Categorized | National News

Judges Given Greater Protection

Judicial and law enforcement officers and witnesses in trials will have greater protection against threats of harm through provisions the government has laid out in a number of crime bills.

Leading debate in the House of Assembly yesterday, State Minister for Legal Affairs Damian Gomez outlined a number of amendments to the compendium of crime bills passed by the former administration in 2011.

Included in those changes are amendments to the Justice Protection Act, which call for stricter penalties for people who attempt to harass judicial and police officers and witnesses.

“This clause of the bill goes further by providing in addition to insult, the use of physical force, threat or intimidation to interfere with the exercise of the duties of a judge or law enforcement official, which will now carry a penalty of five to 10 years imprisonment,” Mr. Gomez said. “The new charge is both summary and indictable and the highest sanction connotes the serious nature of the offense.”

“It enables us to buttress our institutional safeguards against crime. Both the police and judicial officers will now receive the added protection which the criminalisation of threats to them while in the performance of their duties will now exist.”

Amendments to the Firearms Act address offenses relating to the illicit manufacturing and trafficking in firearms.
According to Minister Gomez, there are parts, components and ammunition to provide for an offense relating to the export of firearms and possession of high-powered weapons.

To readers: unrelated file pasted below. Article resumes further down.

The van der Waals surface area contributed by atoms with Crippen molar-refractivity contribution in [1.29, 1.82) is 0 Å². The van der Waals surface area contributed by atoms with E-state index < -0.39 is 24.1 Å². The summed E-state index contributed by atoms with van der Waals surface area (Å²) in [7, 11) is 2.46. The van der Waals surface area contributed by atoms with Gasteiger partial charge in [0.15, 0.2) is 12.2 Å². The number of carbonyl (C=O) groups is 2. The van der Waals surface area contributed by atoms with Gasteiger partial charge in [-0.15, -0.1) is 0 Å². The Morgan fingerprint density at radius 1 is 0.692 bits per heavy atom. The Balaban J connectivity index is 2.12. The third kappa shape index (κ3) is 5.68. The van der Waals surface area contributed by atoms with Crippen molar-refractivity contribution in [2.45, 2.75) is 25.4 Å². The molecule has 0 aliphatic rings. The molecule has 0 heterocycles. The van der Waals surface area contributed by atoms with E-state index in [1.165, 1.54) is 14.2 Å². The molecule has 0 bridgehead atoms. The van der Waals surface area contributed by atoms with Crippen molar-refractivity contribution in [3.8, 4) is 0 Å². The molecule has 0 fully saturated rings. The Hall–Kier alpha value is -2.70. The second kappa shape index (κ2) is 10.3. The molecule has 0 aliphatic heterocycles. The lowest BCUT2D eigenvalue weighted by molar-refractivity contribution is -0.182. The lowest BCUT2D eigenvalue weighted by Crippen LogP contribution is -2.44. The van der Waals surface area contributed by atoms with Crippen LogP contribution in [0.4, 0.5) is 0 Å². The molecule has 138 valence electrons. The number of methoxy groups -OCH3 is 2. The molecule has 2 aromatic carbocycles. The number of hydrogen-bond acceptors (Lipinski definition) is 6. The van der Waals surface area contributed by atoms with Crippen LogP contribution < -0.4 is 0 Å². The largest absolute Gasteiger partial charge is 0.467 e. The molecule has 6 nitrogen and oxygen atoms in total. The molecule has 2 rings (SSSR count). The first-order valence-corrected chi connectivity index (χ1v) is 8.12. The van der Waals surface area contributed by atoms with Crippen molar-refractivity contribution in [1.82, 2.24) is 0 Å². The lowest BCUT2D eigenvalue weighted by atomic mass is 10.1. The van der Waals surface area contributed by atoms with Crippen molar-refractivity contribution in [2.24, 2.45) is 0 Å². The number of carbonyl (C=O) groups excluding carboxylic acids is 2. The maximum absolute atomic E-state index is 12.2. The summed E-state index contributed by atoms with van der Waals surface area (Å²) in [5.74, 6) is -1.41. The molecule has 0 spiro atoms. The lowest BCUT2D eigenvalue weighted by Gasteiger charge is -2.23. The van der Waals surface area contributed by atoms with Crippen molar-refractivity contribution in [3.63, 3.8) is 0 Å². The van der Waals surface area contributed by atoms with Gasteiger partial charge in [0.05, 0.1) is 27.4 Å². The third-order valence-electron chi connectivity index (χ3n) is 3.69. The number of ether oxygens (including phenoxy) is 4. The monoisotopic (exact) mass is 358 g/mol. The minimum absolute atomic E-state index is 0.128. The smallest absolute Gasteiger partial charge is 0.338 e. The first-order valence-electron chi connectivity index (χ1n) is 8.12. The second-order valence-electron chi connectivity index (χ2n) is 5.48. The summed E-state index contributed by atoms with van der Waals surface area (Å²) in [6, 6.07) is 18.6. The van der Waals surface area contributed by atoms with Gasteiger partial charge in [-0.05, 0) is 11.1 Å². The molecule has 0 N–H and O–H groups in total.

“We intend to ensure that the police and the courts have the response necessary to enable our community to breathe a sigh of safety and to know that those who indulge in this sort of activity will be hunted down, will be brought before the courts and will be adequately punished – that is our mandate,” he said

Mr. Gomez also laid out amendments to the Penal Code which targets conspiracies in the form of gang activities and organised crime.

These changes he said will allow The Bahamas to meet its international obligations and join regional neighbours who have passed similar legislation.

“This bill seeks to bring the code in line with The Bahamas’ international obligations to suppress organised crime under the United Nations Convention Against Transnational Organised Crime and nationally,” he said. “It is intended to discourage membership in criminal gangs.

“The harsh penalties contained in the bill ought to be an effective deterrent to the plague that gang membership and organised criminal activities have to public order and public safety. The bill is intended to reclaim our streets and communities from criminal gang activity.”

Mr. Gomez said these bills should remove any doubt that the government is resolve in stomping out criminal activities and enables the government to make the streets safer.

Written by Jones Bahamas

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